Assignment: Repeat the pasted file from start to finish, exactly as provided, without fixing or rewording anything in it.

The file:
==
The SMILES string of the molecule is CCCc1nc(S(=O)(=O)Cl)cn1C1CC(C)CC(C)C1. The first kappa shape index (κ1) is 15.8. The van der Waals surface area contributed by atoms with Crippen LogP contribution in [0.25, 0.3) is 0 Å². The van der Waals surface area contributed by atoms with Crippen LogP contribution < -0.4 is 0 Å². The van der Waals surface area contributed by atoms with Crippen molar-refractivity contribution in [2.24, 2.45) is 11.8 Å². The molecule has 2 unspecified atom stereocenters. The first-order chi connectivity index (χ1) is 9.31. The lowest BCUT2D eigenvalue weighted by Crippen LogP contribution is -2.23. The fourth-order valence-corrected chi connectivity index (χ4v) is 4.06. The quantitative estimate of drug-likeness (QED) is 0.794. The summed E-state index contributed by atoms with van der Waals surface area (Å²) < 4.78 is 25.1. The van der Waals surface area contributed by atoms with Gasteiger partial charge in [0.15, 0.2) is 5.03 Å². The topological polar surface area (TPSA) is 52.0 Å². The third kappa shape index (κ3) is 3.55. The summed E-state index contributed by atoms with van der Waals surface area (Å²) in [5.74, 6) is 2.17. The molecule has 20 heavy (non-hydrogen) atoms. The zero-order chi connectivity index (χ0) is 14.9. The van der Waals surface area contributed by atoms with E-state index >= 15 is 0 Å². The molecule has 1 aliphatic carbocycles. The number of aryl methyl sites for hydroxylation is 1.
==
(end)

The SMILES string of the molecule is CCCc1nc(S(=O)(=O)Cl)cn1C1CC(C)CC(C)C1. The first kappa shape index (κ1) is 15.8. The van der Waals surface area contributed by atoms with Crippen LogP contribution in [0.25, 0.3) is 0 Å². The van der Waals surface area contributed by atoms with Crippen LogP contribution < -0.4 is 0 Å². The van der Waals surface area contributed by atoms with Crippen molar-refractivity contribution in [2.24, 2.45) is 11.8 Å². The molecule has 2 unspecified atom stereocenters. The first-order chi connectivity index (χ1) is 9.31. The lowest BCUT2D eigenvalue weighted by Crippen LogP contribution is -2.23. The fourth-order valence-corrected chi connectivity index (χ4v) is 4.06. The quantitative estimate of drug-likeness (QED) is 0.794. The summed E-state index contributed by atoms with van der Waals surface area (Å²) < 4.78 is 25.1. The van der Waals surface area contributed by atoms with Gasteiger partial charge in [0.15, 0.2) is 5.03 Å². The topological polar surface area (TPSA) is 52.0 Å². The third kappa shape index (κ3) is 3.55. The summed E-state index contributed by atoms with van der Waals surface area (Å²) in [5.74, 6) is 2.17. The molecule has 20 heavy (non-hydrogen) atoms. The zero-order chi connectivity index (χ0) is 14.9. The van der Waals surface area contributed by atoms with E-state index >= 15 is 0 Å². The molecule has 1 aliphatic carbocycles. The number of aryl methyl sites for hydroxylation is 1.